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I think what we’re seeing now is a globalization of antisemitism and it’s become a mass movement in the name of anti-Israel activism, in the name of anti-Zionism, which is not to say that anti-Zionism automatically equals antisemitism, but the way that anti-Zionism is expressed particularly now, is in an antisemitic way. One example, for instance, maybe you would a draw a Venn diagram and you would have a big circle and that big circle says criticism of Israel. Then you have another circle, which is antisemitism, and then you have a bit of an overlap. And the overlap seems to have increased recently. Why that is, is because Hamas is in itself an antisemitic organization.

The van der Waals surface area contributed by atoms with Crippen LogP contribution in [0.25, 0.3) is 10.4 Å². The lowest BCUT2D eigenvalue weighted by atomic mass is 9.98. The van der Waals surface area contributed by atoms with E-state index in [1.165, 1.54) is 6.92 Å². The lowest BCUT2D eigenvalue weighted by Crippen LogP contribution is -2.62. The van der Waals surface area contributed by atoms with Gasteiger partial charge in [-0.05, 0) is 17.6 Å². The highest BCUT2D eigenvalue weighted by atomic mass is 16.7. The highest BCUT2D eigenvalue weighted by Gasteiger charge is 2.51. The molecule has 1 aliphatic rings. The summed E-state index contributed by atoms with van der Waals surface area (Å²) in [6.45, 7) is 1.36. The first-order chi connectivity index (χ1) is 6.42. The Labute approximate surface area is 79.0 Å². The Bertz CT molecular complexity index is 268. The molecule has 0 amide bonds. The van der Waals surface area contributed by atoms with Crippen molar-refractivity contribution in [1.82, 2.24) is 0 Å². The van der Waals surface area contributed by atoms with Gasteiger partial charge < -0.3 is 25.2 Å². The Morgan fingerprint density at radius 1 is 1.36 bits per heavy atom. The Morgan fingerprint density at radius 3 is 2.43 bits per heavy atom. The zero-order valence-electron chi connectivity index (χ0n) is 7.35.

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I appreciate the opportunity, unfortunately, to revisit the question of antisemitism and the Jewish day school landscape. And it was almost like looking back at an innocent time to think about the Pittsburgh experience, which is what I wrote about, the proximity of my experience to the three congregations that were massacred in the Tree of Life building. At that time I definitely had it in the context of, well, I’m not surprised. I’m a child of Holocaust survivors. This is going to happen periodically. The big difference was the feeling that the world and the communities and the rational universe were very empathetic and sympathetic to what happened to the Jews in our community.